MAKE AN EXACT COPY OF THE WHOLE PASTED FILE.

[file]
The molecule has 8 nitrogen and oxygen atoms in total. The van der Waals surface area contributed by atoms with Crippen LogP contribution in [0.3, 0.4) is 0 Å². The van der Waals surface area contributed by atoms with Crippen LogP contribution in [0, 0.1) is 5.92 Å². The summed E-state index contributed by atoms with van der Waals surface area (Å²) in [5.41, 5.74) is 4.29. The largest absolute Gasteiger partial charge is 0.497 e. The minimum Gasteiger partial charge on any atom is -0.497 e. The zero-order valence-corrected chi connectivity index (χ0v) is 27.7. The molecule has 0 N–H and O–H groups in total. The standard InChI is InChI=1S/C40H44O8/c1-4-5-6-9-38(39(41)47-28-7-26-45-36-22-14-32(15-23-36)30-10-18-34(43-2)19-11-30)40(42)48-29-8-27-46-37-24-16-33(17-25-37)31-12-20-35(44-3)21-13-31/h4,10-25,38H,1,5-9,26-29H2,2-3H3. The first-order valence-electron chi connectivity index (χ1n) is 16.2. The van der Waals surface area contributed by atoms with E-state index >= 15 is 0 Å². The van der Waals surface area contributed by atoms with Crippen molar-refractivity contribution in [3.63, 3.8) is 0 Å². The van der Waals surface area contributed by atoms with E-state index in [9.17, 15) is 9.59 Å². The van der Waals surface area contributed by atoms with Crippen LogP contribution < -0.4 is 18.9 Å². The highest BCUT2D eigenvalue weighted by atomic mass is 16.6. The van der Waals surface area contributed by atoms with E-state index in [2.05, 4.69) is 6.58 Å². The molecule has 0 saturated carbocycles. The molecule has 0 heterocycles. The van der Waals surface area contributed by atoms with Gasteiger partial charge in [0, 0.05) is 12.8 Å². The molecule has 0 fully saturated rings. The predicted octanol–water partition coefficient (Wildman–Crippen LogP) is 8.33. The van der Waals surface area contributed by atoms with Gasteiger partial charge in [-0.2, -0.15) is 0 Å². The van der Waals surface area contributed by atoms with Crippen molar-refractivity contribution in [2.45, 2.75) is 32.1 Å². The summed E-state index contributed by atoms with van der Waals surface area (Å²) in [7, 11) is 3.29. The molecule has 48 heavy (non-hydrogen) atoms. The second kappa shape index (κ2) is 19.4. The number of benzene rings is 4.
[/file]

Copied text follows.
The molecule has 8 nitrogen and oxygen atoms in total. The van der Waals surface area contributed by atoms with Crippen LogP contribution in [0.3, 0.4) is 0 Å². The van der Waals surface area contributed by atoms with Crippen LogP contribution in [0, 0.1) is 5.92 Å². The summed E-state index contributed by atoms with van der Waals surface area (Å²) in [5.41, 5.74) is 4.29. The largest absolute Gasteiger partial charge is 0.497 e. The minimum Gasteiger partial charge on any atom is -0.497 e. The zero-order valence-corrected chi connectivity index (χ0v) is 27.7. The molecule has 0 N–H and O–H groups in total. The standard InChI is InChI=1S/C40H44O8/c1-4-5-6-9-38(39(41)47-28-7-26-45-36-22-14-32(15-23-36)30-10-18-34(43-2)19-11-30)40(42)48-29-8-27-46-37-24-16-33(17-25-37)31-12-20-35(44-3)21-13-31/h4,10-25,38H,1,5-9,26-29H2,2-3H3. The first-order valence-electron chi connectivity index (χ1n) is 16.2. The van der Waals surface area contributed by atoms with E-state index >= 15 is 0 Å². The van der Waals surface area contributed by atoms with Crippen molar-refractivity contribution in [3.63, 3.8) is 0 Å². The van der Waals surface area contributed by atoms with E-state index in [9.17, 15) is 9.59 Å². The van der Waals surface area contributed by atoms with Crippen LogP contribution < -0.4 is 18.9 Å². The highest BCUT2D eigenvalue weighted by atomic mass is 16.6. The van der Waals surface area contributed by atoms with E-state index in [2.05, 4.69) is 6.58 Å². The molecule has 0 saturated carbocycles. The molecule has 0 heterocycles. The van der Waals surface area contributed by atoms with Gasteiger partial charge in [0, 0.05) is 12.8 Å². The molecule has 0 fully saturated rings. The predicted octanol–water partition coefficient (Wildman–Crippen LogP) is 8.33. The van der Waals surface area contributed by atoms with Gasteiger partial charge in [-0.2, -0.15) is 0 Å². The van der Waals surface area contributed by atoms with Crippen molar-refractivity contribution in [2.45, 2.75) is 32.1 Å². The summed E-state index contributed by atoms with van der Waals surface area (Å²) in [7, 11) is 3.29. The molecule has 48 heavy (non-hydrogen) atoms. The second kappa shape index (κ2) is 19.4. The number of benzene rings is 4.